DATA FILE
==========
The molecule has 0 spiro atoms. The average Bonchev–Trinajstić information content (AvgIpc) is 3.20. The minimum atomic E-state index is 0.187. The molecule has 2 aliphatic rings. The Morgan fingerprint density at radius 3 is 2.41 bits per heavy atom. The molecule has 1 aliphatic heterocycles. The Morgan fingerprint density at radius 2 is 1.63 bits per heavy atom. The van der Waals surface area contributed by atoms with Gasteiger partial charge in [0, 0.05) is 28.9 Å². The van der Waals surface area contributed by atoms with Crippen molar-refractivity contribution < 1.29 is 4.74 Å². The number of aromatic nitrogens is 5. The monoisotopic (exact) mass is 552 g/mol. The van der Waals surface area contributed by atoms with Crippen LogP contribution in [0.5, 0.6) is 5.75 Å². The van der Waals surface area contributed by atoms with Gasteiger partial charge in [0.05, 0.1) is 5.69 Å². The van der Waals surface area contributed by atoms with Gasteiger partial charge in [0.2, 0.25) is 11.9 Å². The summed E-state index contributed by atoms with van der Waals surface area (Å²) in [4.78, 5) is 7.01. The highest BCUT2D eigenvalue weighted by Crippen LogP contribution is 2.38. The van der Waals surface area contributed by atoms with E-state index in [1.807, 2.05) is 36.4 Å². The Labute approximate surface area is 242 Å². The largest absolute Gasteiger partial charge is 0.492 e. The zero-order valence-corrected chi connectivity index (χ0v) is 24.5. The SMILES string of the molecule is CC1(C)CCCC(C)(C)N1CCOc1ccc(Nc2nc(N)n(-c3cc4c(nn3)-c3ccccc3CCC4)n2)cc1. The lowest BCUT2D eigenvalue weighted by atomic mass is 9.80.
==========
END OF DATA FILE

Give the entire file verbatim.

The molecule has 0 spiro atoms. The average Bonchev–Trinajstić information content (AvgIpc) is 3.20. The minimum atomic E-state index is 0.187. The molecule has 2 aliphatic rings. The Morgan fingerprint density at radius 3 is 2.41 bits per heavy atom. The molecule has 1 aliphatic heterocycles. The Morgan fingerprint density at radius 2 is 1.63 bits per heavy atom. The van der Waals surface area contributed by atoms with Gasteiger partial charge in [0, 0.05) is 28.9 Å². The van der Waals surface area contributed by atoms with Crippen molar-refractivity contribution < 1.29 is 4.74 Å². The number of aromatic nitrogens is 5. The monoisotopic (exact) mass is 552 g/mol. The van der Waals surface area contributed by atoms with Crippen LogP contribution in [0.5, 0.6) is 5.75 Å². The van der Waals surface area contributed by atoms with Gasteiger partial charge in [0.05, 0.1) is 5.69 Å². The van der Waals surface area contributed by atoms with Gasteiger partial charge in [0.2, 0.25) is 11.9 Å². The summed E-state index contributed by atoms with van der Waals surface area (Å²) in [4.78, 5) is 7.01. The highest BCUT2D eigenvalue weighted by Crippen LogP contribution is 2.38. The van der Waals surface area contributed by atoms with E-state index in [1.807, 2.05) is 36.4 Å². The Labute approximate surface area is 242 Å². The largest absolute Gasteiger partial charge is 0.492 e. The zero-order valence-corrected chi connectivity index (χ0v) is 24.5. The SMILES string of the molecule is CC1(C)CCCC(C)(C)N1CCOc1ccc(Nc2nc(N)n(-c3cc4c(nn3)-c3ccccc3CCC4)n2)cc1. The lowest BCUT2D eigenvalue weighted by atomic mass is 9.80.